Recently, I was chatting with one of my retired pals from my improv class. He was only in his early-60s, but his arsenal of pills was mind-boggling.
“I took the first one to counteract depression. That one gave me the shakes. I then started on another pill for my trembling, and it made me pee all the time. Now I’m on something for my incontinence, which gives me a constant brain fog,” he said.
We both started laughing before we did another improv exercise together. Thank God for humour. It gets us through the worst of times.
So many of my retired friends are at the mercy of their doctors who have convinced them that popping pills is the remedy to better health. Most of them put these doctors on a pedestal, as if their recommendations will give them a free pass to heaven, or at the very least, some extended longevity.
I’m reticent to go to the doctor unless it’s serious because every visit includes a prescription or some complicated test. How often do they suggest a cheap way to get better? There’s usually a scribble involved, and you’re left believing that their scrawl will miraculously make you better.
Sometimes it does, and other times, you feel worse.
A few years ago, I was having terrible anxiety related to a flood in our apartment. I saw a few doctors, and each of them gave me a different explanation.
“Your brain scan was abnormal,” one began.
“I think you suffer from depression,” suggested another.
“No doubt it’s menopause,” chimed a third.
“Maybe we should do an ultrasound,” was another suggestion.
All of them gladly wrote me prescriptions, but when I looked at the side effects of the medications they advocated, they sounded worse then the maladies I was experiencing.
I declined the Advair. I said no to the Lexapro. I couldn’t even pronounce Varepamil, let alone figure out just what it was supposed to do. And those are just a few of the medications that were suggested.
Over time, I figured out that what I had was a case of post-traumatic stress disorder (PTSD), and I decided to ride it out. The anxiety eventually dissipated, and I was glad I never participated in that pill-popping remedy.
I’ve heard doctors just want to cover-the bases so they don’t get sued, which is why they usually write you a prescription or suggest myriad tests. Are they really necessary? Who knows?
A test or a script is a quick remedy. Doctors are slammed with insurance reimbursement problems, which partially explains why they spend so little time with you. My primary doctor is going the concierge route because he makes so little money off of Medicare (I live in the United States).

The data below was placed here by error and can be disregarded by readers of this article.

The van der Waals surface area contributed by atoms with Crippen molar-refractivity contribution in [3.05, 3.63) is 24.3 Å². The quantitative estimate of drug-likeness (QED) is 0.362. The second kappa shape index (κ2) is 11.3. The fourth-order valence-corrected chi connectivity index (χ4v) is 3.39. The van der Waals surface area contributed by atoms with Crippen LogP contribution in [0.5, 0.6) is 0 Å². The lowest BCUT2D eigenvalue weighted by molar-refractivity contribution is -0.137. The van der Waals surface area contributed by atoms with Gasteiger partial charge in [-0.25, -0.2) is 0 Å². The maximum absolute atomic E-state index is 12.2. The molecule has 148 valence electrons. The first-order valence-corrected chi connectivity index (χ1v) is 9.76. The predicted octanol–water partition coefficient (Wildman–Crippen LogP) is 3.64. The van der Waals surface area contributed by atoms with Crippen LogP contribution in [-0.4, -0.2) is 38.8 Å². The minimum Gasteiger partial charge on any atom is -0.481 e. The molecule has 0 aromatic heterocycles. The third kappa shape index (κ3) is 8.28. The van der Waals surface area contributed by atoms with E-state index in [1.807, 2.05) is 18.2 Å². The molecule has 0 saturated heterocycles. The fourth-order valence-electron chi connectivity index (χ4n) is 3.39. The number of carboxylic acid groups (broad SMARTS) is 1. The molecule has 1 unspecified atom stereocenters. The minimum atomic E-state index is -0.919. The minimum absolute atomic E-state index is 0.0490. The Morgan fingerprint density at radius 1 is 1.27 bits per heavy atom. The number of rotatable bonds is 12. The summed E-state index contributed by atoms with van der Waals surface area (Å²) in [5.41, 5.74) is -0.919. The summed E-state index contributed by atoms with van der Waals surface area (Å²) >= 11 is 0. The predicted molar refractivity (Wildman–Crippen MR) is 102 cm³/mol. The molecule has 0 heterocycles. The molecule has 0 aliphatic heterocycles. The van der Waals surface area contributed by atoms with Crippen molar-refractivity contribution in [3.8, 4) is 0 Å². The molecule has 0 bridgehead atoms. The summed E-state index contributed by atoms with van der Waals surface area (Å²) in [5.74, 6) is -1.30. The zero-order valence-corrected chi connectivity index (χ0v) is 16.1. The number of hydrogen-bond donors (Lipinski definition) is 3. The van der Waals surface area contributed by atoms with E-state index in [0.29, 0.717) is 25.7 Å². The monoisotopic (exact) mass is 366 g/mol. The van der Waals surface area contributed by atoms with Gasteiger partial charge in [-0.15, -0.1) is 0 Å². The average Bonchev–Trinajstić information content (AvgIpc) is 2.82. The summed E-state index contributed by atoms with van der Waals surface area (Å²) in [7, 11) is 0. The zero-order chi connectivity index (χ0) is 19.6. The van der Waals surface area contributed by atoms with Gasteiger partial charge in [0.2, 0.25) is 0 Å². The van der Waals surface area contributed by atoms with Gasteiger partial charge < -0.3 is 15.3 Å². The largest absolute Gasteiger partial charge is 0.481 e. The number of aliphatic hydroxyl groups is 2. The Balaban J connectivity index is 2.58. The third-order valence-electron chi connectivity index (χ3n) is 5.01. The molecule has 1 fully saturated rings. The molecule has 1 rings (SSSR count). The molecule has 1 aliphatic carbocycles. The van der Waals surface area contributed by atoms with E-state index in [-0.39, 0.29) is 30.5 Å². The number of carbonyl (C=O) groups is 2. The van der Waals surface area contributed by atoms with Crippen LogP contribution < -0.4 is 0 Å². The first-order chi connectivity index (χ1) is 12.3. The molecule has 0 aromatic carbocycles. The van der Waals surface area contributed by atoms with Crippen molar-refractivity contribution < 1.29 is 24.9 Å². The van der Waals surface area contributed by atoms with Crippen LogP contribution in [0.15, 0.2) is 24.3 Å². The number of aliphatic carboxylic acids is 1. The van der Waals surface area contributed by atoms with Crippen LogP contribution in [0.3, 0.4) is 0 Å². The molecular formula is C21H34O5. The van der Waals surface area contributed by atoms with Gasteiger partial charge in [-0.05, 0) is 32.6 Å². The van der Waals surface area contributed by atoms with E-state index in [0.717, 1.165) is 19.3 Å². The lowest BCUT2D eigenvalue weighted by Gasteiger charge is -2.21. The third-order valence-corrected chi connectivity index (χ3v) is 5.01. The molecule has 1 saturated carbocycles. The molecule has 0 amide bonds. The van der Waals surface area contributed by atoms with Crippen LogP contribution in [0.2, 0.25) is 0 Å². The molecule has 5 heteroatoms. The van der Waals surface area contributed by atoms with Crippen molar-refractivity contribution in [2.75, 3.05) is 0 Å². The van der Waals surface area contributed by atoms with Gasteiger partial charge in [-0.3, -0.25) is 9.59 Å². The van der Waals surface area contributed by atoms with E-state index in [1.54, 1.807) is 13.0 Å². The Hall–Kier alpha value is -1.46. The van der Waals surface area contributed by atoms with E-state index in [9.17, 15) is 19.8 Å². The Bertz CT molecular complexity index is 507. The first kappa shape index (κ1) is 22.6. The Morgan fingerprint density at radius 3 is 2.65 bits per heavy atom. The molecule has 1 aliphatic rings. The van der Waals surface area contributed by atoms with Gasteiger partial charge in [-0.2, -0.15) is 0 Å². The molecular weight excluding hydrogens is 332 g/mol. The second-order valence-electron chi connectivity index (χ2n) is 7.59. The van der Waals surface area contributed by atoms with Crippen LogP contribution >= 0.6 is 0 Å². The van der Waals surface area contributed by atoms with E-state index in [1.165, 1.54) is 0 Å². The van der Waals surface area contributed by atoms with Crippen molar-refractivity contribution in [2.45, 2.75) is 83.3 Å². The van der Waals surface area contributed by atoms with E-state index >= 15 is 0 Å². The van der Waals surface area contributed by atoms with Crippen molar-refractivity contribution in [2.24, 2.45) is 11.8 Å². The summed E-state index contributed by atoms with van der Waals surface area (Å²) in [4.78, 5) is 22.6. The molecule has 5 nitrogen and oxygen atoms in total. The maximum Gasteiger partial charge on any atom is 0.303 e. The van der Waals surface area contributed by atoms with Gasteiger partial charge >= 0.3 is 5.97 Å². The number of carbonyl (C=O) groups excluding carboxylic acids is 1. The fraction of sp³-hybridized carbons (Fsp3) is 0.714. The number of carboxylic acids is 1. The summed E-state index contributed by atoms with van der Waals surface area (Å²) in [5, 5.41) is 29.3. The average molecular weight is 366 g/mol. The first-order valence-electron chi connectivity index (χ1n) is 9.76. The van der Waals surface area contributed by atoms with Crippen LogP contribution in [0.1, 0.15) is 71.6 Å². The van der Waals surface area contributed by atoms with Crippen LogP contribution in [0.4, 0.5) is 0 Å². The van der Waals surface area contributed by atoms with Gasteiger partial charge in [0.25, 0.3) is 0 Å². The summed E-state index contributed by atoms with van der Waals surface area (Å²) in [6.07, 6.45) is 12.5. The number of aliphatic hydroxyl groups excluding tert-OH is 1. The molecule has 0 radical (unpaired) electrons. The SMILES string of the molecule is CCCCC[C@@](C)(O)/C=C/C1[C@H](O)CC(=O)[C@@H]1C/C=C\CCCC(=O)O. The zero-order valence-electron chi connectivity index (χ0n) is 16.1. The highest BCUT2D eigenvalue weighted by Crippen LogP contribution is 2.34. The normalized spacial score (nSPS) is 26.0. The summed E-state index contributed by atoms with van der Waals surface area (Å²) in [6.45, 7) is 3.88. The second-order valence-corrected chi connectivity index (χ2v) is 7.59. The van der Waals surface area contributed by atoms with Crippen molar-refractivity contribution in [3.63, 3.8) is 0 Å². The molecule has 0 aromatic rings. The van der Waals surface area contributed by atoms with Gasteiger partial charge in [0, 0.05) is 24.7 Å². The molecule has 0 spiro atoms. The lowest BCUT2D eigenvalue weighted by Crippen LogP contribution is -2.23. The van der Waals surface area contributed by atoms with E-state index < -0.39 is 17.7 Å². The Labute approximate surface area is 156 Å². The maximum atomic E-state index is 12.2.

Toward the end, he barely spent 10 minutes with me. His eye contact was fleeting, like he was speed dating.
One time, I waited two hours to see an orthopaedic doctor. I spent three minutes with him. I heard it was because he was triple-booked.
Were our parents treated this way by their doctors when they were our age? Were they this sick as they entered their senior years? Or are we in worse shape due to climate change, political upheaval, GMOs, fracking or something else?
Our parents didn’t talk about gluten intolerance, yet it runs rampant in our culture today. More illnesses lead to more pills, until some people claim their medicine cabinets look like small pharmacies.
Here’s another interesting point. An article I read published by Business Insider a few years ago claimed many doctors receive compensation for prescribing certain medications. It was one of many that revealed speaking engagements, gifts, travel and other rewards are a nice incentive for a doctor to recommend a drug.
Personally, I’m doing my best to stay off of prescription medications. I’m experimenting with a few of them, and hope they are short-lived protocols.
I prefer supplements rather than taking a bunch of medications. I exercise, drink in moderation, and eat well. I also try to remain positive. Most of the time, the body can often heal itself.
As for my pal at the senior centre? I wonder if he would feel better if he cut back on all his medications. At the very least, it would make a great story for improv.
IMPORTANT LEGAL INFO This article is of a general nature and FYI only, because it doesn’t take into account your personal health requirements or existing medical conditions. That means it’s not personalised health advice and shouldn’t be relied upon as if it is. Before making a health-related decision, you should work out if the info is appropriate for your situation and get professional medical advice.